Skip to main content Accessibility Feedback

Custom Events with Vanilla JavaScript

For a few years now, I’ve made it a habit of including callbacks in my open source JavaScript plugins.

If you’re unfamiliar with a callback, it’s a piece of code that runs before or (more typically) after your core code. Unlike the core code in a plugin or script, it’s user-customizable, allowing them a way to hook into certain parts of your code and extend it with their own code.

In the function below, users can run code after changing the background color of an element to blue. And in the example, it’s being used to also add the .color-changed class to the element.

var makeBlue = function (elem, callback) {
    if (callback and typeof callback === 'function') {

// example
var elem = document.querySelector('.not-blue');
makeBlue(elem, function (elem) {

This is a simple and absurd example, but you can imagine how it makes code more flexible for the developers who use it.

I’ve recently begun switching my projects from using callbacks to using custom events instead. They achieve the same outcome as callbacks—making my code more flexible—but offer some unique advantages (and disadvantages).

How to emit a custom event

Custom events are actually really easy to create.

First, use new CustomEvent() to create the event, passing in the name of the event. Then, use call dispatchEvent() on the element you want to attach the event to, passing in your new custom event.

var makeBlue = function (elem) {


    // Create a new event
    var event = new CustomEvent('madeBlue');

    // Dispatch the event


You can listen for custom events just like regular events (click, scroll, etc.) using addEventListener().

var elem = document.querySelector('.not-blue');

// Run function on `madeBlue` event
elem.addEventListener('madeBlue', function (elem) {
}, false);

The benefits of using custom events

Why use this approach?

Custom events let you pull the function you want to run afterwards out of the script itself. You can include an event listener in a different script or file, and attach multiple event listeners to the same event.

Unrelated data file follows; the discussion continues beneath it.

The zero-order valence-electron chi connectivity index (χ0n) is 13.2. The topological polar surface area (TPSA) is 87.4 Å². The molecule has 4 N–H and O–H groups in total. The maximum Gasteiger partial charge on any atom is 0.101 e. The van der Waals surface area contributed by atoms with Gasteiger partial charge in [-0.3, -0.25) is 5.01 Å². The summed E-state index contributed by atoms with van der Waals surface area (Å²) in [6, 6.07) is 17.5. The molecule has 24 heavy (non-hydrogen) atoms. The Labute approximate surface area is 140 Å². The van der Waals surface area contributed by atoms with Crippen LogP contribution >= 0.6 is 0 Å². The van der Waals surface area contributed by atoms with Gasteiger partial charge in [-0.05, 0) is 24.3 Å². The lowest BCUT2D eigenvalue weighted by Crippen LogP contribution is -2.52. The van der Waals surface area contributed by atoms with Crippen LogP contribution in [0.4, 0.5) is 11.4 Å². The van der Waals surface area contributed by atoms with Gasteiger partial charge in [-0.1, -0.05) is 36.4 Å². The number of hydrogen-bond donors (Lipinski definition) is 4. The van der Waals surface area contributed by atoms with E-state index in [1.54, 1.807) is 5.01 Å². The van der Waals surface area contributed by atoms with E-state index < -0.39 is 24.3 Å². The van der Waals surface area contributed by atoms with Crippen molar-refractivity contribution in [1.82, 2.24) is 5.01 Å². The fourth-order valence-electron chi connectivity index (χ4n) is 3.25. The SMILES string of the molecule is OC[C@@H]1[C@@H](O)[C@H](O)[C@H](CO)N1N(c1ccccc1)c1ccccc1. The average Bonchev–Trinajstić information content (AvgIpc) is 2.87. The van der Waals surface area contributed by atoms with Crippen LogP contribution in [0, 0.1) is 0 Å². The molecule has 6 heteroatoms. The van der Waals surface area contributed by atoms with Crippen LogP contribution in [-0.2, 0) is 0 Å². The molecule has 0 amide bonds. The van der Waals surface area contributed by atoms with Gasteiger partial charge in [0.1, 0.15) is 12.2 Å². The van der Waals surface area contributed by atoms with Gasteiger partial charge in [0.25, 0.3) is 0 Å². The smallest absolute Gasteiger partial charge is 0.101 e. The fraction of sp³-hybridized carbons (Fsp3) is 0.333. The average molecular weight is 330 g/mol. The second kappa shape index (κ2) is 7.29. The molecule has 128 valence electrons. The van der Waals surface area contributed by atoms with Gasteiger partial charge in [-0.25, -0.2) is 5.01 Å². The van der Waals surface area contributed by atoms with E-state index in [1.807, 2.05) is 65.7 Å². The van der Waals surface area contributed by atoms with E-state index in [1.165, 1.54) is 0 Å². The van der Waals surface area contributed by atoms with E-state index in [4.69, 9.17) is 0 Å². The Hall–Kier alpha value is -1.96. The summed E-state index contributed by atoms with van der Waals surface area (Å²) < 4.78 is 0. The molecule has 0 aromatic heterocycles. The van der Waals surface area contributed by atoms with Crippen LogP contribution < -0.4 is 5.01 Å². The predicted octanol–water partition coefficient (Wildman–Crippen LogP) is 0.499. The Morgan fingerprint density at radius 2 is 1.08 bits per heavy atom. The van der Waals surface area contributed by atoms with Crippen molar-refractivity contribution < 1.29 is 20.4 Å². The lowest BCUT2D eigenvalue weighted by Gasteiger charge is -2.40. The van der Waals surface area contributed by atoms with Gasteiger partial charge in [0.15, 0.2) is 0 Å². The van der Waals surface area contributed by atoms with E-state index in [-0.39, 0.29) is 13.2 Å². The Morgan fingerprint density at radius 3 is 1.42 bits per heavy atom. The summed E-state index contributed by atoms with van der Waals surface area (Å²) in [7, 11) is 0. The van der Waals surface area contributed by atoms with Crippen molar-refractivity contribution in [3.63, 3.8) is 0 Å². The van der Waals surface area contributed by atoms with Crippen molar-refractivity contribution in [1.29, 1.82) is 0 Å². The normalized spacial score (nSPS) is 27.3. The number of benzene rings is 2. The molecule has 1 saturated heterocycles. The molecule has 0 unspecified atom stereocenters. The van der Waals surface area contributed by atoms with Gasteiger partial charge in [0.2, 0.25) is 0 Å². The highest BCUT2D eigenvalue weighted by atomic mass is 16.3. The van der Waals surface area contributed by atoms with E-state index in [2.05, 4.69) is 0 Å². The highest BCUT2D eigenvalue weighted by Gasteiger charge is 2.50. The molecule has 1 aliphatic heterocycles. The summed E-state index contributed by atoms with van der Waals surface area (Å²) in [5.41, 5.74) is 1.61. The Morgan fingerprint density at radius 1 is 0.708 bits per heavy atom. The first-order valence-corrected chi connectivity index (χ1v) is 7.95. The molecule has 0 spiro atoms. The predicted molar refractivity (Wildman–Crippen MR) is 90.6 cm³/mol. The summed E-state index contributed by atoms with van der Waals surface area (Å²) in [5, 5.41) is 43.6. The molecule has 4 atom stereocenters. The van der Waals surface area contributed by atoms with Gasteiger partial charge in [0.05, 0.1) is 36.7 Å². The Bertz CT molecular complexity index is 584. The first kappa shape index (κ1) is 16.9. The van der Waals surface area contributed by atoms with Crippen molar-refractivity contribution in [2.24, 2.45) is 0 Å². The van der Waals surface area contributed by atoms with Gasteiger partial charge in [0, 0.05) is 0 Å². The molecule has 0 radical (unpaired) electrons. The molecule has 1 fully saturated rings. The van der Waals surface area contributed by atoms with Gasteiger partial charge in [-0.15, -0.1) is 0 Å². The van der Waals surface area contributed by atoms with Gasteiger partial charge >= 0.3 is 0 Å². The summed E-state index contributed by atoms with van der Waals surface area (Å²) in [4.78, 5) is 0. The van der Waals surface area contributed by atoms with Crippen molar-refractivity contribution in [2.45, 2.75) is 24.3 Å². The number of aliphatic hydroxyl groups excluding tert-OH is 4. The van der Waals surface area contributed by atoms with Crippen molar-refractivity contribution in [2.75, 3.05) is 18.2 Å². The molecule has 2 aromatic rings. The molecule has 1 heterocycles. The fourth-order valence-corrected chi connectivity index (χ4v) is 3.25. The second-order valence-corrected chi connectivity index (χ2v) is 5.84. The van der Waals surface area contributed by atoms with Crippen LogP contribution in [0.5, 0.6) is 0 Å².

Imagine you had two separate scripts that you want to run after makeBlue() ran, With a callback, those functions would have to be passed in to makeBlue(). With custom events, they can reside in any file or script.

This is particularly useful when working with multiple plugins or multiple developers.

The downside

Callbacks are synchronous. When called, your function holds all other processes until the callback function is run.

Custom events stop the rest of a script from running while they dispatch, but any functions that listen for them run asynchronously.

Often not a big deal, but if you need to stop other code from running until the callback is complete, custom events aren’t the right call.

Browser support

CustomEvent doesn’t show up until IE 11 and Safari 10. Fortunately a simple polyfill pushes support back to any IE 9.

(function () {

  if ( typeof window.CustomEvent === "function" ) return false;

  function CustomEvent ( event, params ) {
    params = params || { bubbles: false, cancelable: false, detail: undefined };
    var evt = document.createEvent( 'CustomEvent' );
    evt.initCustomEvent( event, params.bubbles, params.cancelable, params.detail );
    return evt;

  CustomEvent.prototype = window.Event.prototype;

  window.CustomEvent = CustomEvent;